Rocket Science

By Hannah Wallace July 31, 2004

Finding the source of moisture and mildew may not be as exciting as blasting into space, but the two have more in common than may be obvious. Thanks to a program called SATOP, or Space Alliance Technology Outreach Program, small businesses everywhere can take advantage of space technology to solve technical problems-for free.

With $6 million from NASA over a two-year period, SATOP can provide up to 40 free hours of technical experience to clients. SATOP is a network of private corporations, research institutions and NASA centers, including the University of Central Florida, Pratt & Whitney, Lockheed Martin, the Boeing Company, United Space Alliance, Eastman Kodak & Co., Los Alamos National Laboratory, Kennedy Space Center and Syracuse University. Sarasota, which is a SATOP partner, is a national leader in using the program; Sunguard Shade Structures, Winsulator, Creative Crystals and Aladdin Equipment Company have taken advantage of SATOP's engineers.

Paige Hartmann, owner of Sarasota's Siesta Key Suites hotel, heard about SATOP through the Siesta Key Chamber Web site (the chamber is also a SATOP partner) and e-mailed the network for help with a moisture problem at the Ringling Beach house, a1926 property she had renovated. SATOP replied immediately, she says, to let her know that her problem had been circulated to a pool of partner engineers to see if someone could tackle her problem.

John Dillon of AJT & Associates contacted her, asking for blueprints of the building. The two exchanged e-mails and conference calls, and Dillon even talked to the contractor who handled the renovations. Hartmann was amazed when Dillon and a partner arrived on Siesta Key to conduct site experiments and take photographs. The next thing she knew, she had a report in her hands telling her exactly what to do to fix her problem.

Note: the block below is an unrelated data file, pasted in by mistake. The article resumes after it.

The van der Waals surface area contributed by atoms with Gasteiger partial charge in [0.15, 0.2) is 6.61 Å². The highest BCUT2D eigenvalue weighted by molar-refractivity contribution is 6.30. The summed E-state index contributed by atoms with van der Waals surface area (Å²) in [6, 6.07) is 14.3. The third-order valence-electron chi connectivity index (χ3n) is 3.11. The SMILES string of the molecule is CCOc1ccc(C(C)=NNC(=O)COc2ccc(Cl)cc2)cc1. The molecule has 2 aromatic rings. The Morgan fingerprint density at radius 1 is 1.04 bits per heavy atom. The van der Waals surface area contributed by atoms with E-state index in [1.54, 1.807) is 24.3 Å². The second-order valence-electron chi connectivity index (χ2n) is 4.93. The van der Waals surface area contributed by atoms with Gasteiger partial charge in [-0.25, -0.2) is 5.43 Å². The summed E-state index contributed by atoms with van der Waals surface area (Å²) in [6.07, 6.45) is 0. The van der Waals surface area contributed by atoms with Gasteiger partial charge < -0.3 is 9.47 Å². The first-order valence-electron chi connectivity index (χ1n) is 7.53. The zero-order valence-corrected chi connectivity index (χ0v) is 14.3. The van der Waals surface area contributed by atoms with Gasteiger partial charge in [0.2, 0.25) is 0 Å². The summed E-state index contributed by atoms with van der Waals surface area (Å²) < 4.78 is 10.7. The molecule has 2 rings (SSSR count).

"All the way through, I kept saying, 'are you sure this is free?'" she says. "And they kept reassuring me that yes, it was."

At the four SATOP centers in Titusville, Fla., Houston, Texas; Santa Fe, N.M., and Syracuse, N.Y., more than 2,000 such requests have been processed and 1,400 resolutions found. Secor says businesses consult SATOP about everything from electrical to structural issues. Most requests, says SATOP literature, are resolved within 90 days by the engineers.

"They buy into the theory that it's a way to give something back and win over proponents for the space program," says Secor. "And it's a good professional development tool for engineers. They get to go outside the box, work on something different and see the results quickly."

Secor spreads the word about SATOP by visiting chambers of commerce and economic development centers. So far, he says, SATOP has created 219 jobs and contributed $134 million of economic impact from cost savings, new sales and capital investments.

Hartmann admits that some of the solutions the engineers offered her would have been too far costly to implement; but others, she says, were surprisingly easy and practical, involving sealing techniques to eliminate the environment for mold and condensation.

"Here in the hospitality industry, I never thought in my wildest dreams that NASA engineers would be able to help me," she says.

For information about SATOP, or to fill out a request for technical assistance (RTA), visit the organization's Web site at

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